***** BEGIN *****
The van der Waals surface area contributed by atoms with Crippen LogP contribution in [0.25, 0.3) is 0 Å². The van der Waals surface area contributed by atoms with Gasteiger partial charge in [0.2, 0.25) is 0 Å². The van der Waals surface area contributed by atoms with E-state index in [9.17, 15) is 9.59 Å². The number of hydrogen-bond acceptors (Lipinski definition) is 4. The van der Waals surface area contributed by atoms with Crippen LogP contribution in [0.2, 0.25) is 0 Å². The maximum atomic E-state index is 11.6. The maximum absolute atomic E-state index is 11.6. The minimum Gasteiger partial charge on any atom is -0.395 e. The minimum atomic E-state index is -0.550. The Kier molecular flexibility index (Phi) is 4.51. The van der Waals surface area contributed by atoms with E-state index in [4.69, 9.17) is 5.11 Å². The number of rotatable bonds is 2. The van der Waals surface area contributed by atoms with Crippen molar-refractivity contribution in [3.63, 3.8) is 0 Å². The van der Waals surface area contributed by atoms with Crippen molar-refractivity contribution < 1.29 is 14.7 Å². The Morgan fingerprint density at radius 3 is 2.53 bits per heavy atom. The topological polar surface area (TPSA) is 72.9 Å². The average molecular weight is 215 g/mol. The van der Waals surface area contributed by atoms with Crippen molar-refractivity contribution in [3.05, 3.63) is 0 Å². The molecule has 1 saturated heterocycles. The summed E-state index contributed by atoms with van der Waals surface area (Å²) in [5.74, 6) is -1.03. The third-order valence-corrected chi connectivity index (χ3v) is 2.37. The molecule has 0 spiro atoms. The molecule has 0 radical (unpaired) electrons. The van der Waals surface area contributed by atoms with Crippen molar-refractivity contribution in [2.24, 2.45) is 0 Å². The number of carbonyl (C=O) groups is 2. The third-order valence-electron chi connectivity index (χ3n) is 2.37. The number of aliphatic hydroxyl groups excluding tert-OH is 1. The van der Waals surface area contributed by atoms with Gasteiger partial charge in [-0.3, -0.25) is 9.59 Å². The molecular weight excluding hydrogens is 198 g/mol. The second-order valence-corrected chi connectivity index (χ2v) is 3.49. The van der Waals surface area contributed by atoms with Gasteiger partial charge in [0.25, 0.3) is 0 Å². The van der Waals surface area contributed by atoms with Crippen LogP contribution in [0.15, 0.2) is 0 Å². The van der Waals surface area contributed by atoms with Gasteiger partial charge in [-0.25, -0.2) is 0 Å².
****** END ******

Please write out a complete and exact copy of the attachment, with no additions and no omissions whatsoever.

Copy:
The van der Waals surface area contributed by atoms with Crippen LogP contribution in [0.25, 0.3) is 0 Å². The van der Waals surface area contributed by atoms with Gasteiger partial charge in [0.2, 0.25) is 0 Å². The van der Waals surface area contributed by atoms with E-state index in [9.17, 15) is 9.59 Å². The number of hydrogen-bond acceptors (Lipinski definition) is 4. The van der Waals surface area contributed by atoms with Crippen LogP contribution in [0.2, 0.25) is 0 Å². The maximum atomic E-state index is 11.6. The maximum absolute atomic E-state index is 11.6. The minimum Gasteiger partial charge on any atom is -0.395 e. The minimum atomic E-state index is -0.550. The Kier molecular flexibility index (Phi) is 4.51. The van der Waals surface area contributed by atoms with E-state index in [4.69, 9.17) is 5.11 Å². The number of rotatable bonds is 2. The van der Waals surface area contributed by atoms with Crippen molar-refractivity contribution in [3.63, 3.8) is 0 Å². The van der Waals surface area contributed by atoms with Crippen molar-refractivity contribution < 1.29 is 14.7 Å². The Morgan fingerprint density at radius 3 is 2.53 bits per heavy atom. The topological polar surface area (TPSA) is 72.9 Å². The average molecular weight is 215 g/mol. The van der Waals surface area contributed by atoms with Crippen molar-refractivity contribution in [3.05, 3.63) is 0 Å². The molecule has 1 saturated heterocycles. The summed E-state index contributed by atoms with van der Waals surface area (Å²) in [5.74, 6) is -1.03. The third-order valence-corrected chi connectivity index (χ3v) is 2.37. The molecule has 0 spiro atoms. The molecule has 0 radical (unpaired) electrons. The van der Waals surface area contributed by atoms with Crippen molar-refractivity contribution in [2.24, 2.45) is 0 Å². The number of carbonyl (C=O) groups is 2. The third-order valence-electron chi connectivity index (χ3n) is 2.37. The number of aliphatic hydroxyl groups excluding tert-OH is 1. The van der Waals surface area contributed by atoms with Gasteiger partial charge in [-0.3, -0.25) is 9.59 Å². The molecular weight excluding hydrogens is 198 g/mol. The second-order valence-corrected chi connectivity index (χ2v) is 3.49. The van der Waals surface area contributed by atoms with Gasteiger partial charge in [0.25, 0.3) is 0 Å². The van der Waals surface area contributed by atoms with Crippen LogP contribution in [0.15, 0.2) is 0 Å². The van der Waals surface area contributed by atoms with Gasteiger partial charge in [-0.25, -0.2) is 0 Å².